How long is your franchise agreement?


One of the key considerations in deciding whether or not to purchase a franchise should be the term of the Franchise Agreement itself: the finite period of time for which the franchisee is granted the right to conduct the franchised business.

For a franchisee, the principal concern should be whether the term, together with any options to renew, is long enough to enable the franchisee to obtain an adequate return on investment.

Franchise agreements generally provide for an initial term followed by an option to renew for a further term or series of terms. The renewal option is not a guaranteed right and is generally tied to the franchisee's good behaviour and the payment of a renewal fee.

For those franchises that are conducted from business premises the term of the franchise may also be affected by the term of the lease. Ideally the term of the Franchise Agreement and any option terms should coincide with the term of the lease and any option terms contained in that lease. Unfortunately, in the majority of cases this does not occur.

Term time

In some systems the term of the franchise is longer than the term of the lease (for example a Franchise Agreement may provide for a term of, say, 10 years while the lease may be a five year lease with no options); many landlords (especially the major shopping centre landlords) do not offer options for further terms; the sale of a franchised business may mean that a new term is offered to the purchasing franchisee while the term of the lease remains unchanged.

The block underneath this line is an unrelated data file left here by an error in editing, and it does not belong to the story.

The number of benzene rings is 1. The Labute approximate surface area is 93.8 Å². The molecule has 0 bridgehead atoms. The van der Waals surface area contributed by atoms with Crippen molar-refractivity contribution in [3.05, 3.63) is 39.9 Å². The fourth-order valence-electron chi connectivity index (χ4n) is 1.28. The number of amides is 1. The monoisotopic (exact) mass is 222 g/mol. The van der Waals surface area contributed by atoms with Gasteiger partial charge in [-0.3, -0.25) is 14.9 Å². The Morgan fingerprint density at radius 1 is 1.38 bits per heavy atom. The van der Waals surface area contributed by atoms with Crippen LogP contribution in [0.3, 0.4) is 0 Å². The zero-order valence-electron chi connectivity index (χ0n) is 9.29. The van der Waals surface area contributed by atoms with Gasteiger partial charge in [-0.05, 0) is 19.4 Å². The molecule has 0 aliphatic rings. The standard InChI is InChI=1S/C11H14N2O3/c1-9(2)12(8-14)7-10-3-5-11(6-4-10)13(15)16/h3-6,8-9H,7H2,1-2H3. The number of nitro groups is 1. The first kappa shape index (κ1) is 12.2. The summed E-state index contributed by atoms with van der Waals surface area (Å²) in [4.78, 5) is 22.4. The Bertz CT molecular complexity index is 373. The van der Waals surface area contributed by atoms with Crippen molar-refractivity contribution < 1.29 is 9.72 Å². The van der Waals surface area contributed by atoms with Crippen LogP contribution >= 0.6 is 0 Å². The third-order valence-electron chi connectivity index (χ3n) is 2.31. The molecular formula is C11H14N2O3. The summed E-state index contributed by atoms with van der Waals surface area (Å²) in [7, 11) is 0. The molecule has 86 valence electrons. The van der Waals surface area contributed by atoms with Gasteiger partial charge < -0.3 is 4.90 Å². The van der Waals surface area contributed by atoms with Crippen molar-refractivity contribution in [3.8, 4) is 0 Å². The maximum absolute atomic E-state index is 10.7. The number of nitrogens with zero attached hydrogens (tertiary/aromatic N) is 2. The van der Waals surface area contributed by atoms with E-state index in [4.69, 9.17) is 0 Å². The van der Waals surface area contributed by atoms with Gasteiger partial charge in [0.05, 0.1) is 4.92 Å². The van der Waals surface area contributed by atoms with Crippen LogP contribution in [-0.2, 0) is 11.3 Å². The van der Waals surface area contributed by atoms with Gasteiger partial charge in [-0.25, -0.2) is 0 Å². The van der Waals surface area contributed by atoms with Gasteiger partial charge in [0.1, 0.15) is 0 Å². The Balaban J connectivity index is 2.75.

A well drafted Franchise Agreement should deal with what happens if the terms do not coincide. Some Franchise Agreements provide that the Franchise Agreement will end if the lease ends. So a franchisee who has been granted a 10 year franchise but who only has a five year lease may find that the franchise ends after five years.

Even if the Franchise Agreement does not specify, clause 23a of the Franchising Code of Conduct provides grounds for the franchisor to terminate the Franchise Agreement immediately if the franchisee no longer holds a licence necessary to carry on the franchised business. This licence could include a lease or other occupancy right.

In other cases the Franchise Agreement provides an opportunity for the parties to relocate to new premises should the lease of the premises end before the franchise term ends.

While this may seem appealing, a relocation to new premises will often be at the franchisee's own cost and expense and the franchisee should factor such costs into the business plan.

Return on investment

If the Franchise Agreement does end earlier than expected due to the loss of occupancy rights, then the franchisee may not have sufficient time in the business to recoup the initial capital outlay let alone achieve a return on investment.

The term of the Franchise Agreement (especially if there is limited tenure left in the lease) will also affect the franchisee's ability to borrow funds to purchase the franchise and possibly affect their ability to sell the franchised business and the purchase price it can achieve.

Where the lease or franchise term is to expire imminently a bank may not be prepared to advance funds and a buyer may not be prepared to purchase the business or to pay the asking price.

In circumstances where the franchise ends earlier than anticipated due to the lease coming to an end franchisees may be able to negotiate concessions to their Franchise Agreements such as a pro-rata refund of the upfront franchise fee paid by the franchisee.

If the Franchise Agreement provides for a relocation to new premises, a commitment may be sought from the franchisor to contribute to all or some of the costs associated with any relocation that occurs within a certain period of time (for example within the first five years of the term of the Franchise Agreement).

This article was written by Tony Garrisson and Raynia Theodore, principals in the franchising division of Mason Sier Turnbull. Email [email protected]; email raynia[email protected].

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